MIDLOTHIAN — State Rep. Jim Pitts served as the keynote speaker for the Midlothian Chamber of Commerce Legislative Luncheon held Wednesday at the Midlothian Conference Center.
Pitts provided chamber members with a recap of this year’s legislative session in Austin.
“We were in the legislature 210 days this last session. We started in January and finished in August. With my job as the chairman of the appropriations I really started in September of last year. So if you haven’t seen me too much it’s because I have been working in Austin on the budget,” Pitts said. “Instead of having a $28 million shortfall like we had in the session before, we came in the door where we had an $8 billion surplus. I was able to successfully pass a budget that was nearly unanimous on the house floor.”
Pitts said a lot of people in the legislature wanted to break the spending limit, which is not hard to do because all you need is 76 votes out of 150. Pitts told his fellow legislators that breaking the spending limit is something that he would not support — or sign a bill that would do so.
In the previous session, cuts were made both to education and to health and human services.
Through his efforts Pitts was able to create a 24-month budget for education and added several billion dollars to its budget.
“We were able to pass everything and I was really proud of the budget because my background is in education,” Pitt said. “Having been on the school board, it really disturbed me that we cut education before.”
Pitts also worked a lot on the education policy in the last session. Pitts had heard many times that standardized testing needed to be reduced in public schools. One of the ways to get the conversation started on reducing testing is that he zero-funded testing. Through the legislative process the number of end of course exams a student has to take was reduced from 15 to five.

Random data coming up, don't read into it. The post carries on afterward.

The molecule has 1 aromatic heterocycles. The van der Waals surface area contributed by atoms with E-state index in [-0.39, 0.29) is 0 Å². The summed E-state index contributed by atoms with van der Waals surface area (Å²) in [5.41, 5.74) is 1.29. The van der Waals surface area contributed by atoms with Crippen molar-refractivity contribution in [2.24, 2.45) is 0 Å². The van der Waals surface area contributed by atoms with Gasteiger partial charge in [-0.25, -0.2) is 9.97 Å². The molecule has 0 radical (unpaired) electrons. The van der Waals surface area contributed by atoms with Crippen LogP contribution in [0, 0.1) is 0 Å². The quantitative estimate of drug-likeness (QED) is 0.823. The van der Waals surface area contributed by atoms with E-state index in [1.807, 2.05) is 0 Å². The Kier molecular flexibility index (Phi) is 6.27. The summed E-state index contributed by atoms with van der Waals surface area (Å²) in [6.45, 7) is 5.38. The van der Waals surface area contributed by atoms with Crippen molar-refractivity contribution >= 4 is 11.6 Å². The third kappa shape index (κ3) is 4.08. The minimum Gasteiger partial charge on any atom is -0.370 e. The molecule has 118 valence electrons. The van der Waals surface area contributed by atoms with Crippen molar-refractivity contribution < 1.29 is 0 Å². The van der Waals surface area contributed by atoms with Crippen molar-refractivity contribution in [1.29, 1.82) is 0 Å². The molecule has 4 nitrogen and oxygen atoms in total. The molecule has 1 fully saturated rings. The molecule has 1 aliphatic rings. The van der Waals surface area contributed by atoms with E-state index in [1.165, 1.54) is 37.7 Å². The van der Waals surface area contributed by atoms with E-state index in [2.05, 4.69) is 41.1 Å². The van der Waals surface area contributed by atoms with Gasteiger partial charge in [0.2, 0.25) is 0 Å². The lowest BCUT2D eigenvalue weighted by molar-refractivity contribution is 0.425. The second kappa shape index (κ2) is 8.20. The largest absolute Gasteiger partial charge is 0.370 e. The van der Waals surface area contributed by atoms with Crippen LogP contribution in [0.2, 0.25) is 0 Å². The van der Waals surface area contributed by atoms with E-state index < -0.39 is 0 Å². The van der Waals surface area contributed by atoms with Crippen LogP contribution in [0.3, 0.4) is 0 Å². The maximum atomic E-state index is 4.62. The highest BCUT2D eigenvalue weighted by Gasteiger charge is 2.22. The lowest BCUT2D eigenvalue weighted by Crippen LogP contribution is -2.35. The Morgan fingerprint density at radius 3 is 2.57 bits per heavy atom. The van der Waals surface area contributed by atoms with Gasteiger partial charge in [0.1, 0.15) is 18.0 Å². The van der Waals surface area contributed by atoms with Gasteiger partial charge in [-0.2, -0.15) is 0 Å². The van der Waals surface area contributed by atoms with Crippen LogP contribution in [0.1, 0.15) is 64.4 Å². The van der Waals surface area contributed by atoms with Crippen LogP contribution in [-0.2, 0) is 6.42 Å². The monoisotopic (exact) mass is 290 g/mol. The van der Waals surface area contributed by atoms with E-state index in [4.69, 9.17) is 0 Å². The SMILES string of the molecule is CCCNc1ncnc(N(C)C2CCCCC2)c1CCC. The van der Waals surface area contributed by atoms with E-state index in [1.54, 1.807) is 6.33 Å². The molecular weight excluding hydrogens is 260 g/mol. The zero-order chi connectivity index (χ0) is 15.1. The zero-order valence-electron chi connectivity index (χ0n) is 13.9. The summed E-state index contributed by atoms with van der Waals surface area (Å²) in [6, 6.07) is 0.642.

Another area that Pitts and legislators focused their efforts was pension reform.
“A lot of states are changing up their pensions. We had some people that wanted to change it up in Texas, and it would have really done away with pensions for our state employees,” Pitt said. “We were able to budget more money, especially for teachers, to make their retirement actuarially sound. That had been the first time the fund had been actually sound in years. Retired teachers are now going to be able to get a cost of living raise.”
Pitts has served the residents of District 10, which includes Ellis and Hill Counties, as the state representative since 1992. And, he has practiced law in Waxahachie for the past 36 years, specializing in general and real estate law. He is the owner of Ellis County Abstract and title Company.
On Thursday, Aug. 22, Pitts announced that he was retiring from legislature after representing District 10 for the past 20 years. Pitts expressed his thanks for the opportunity to serve the community to the audience gathered at the Midlothian Conference Center. He said that even though he will be retired from public service he will not be far away.
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